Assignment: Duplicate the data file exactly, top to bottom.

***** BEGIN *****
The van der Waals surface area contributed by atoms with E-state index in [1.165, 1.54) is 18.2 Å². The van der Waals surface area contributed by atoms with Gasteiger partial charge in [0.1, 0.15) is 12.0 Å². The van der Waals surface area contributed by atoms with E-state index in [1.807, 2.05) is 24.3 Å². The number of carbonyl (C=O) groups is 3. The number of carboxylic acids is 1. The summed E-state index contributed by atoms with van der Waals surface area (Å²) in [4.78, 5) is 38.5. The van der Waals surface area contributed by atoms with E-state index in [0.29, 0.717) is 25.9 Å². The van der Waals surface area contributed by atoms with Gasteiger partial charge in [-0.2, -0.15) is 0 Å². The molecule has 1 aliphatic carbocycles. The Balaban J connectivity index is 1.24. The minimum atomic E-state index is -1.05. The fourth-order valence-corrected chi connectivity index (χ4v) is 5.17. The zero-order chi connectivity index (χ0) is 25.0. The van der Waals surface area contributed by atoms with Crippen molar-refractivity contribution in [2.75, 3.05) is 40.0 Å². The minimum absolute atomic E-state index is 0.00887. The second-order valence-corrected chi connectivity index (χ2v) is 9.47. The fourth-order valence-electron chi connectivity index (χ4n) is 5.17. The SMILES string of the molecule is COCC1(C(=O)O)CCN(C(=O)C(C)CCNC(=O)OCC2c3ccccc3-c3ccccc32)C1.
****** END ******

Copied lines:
The van der Waals surface area contributed by atoms with E-state index in [1.165, 1.54) is 18.2 Å². The van der Waals surface area contributed by atoms with Gasteiger partial charge in [0.1, 0.15) is 12.0 Å². The van der Waals surface area contributed by atoms with E-state index in [1.807, 2.05) is 24.3 Å². The number of carbonyl (C=O) groups is 3. The number of carboxylic acids is 1. The summed E-state index contributed by atoms with van der Waals surface area (Å²) in [4.78, 5) is 38.5. The van der Waals surface area contributed by atoms with E-state index in [0.29, 0.717) is 25.9 Å². The van der Waals surface area contributed by atoms with Gasteiger partial charge in [-0.2, -0.15) is 0 Å². The molecule has 1 aliphatic carbocycles. The Balaban J connectivity index is 1.24. The minimum atomic E-state index is -1.05. The fourth-order valence-corrected chi connectivity index (χ4v) is 5.17. The zero-order chi connectivity index (χ0) is 25.0. The van der Waals surface area contributed by atoms with Crippen molar-refractivity contribution in [2.75, 3.05) is 40.0 Å². The minimum absolute atomic E-state index is 0.00887. The second-order valence-corrected chi connectivity index (χ2v) is 9.47. The fourth-order valence-electron chi connectivity index (χ4n) is 5.17. The SMILES string of the molecule is COCC1(C(=O)O)CCN(C(=O)C(C)CCNC(=O)OCC2c3ccccc3-c3ccccc32)C1.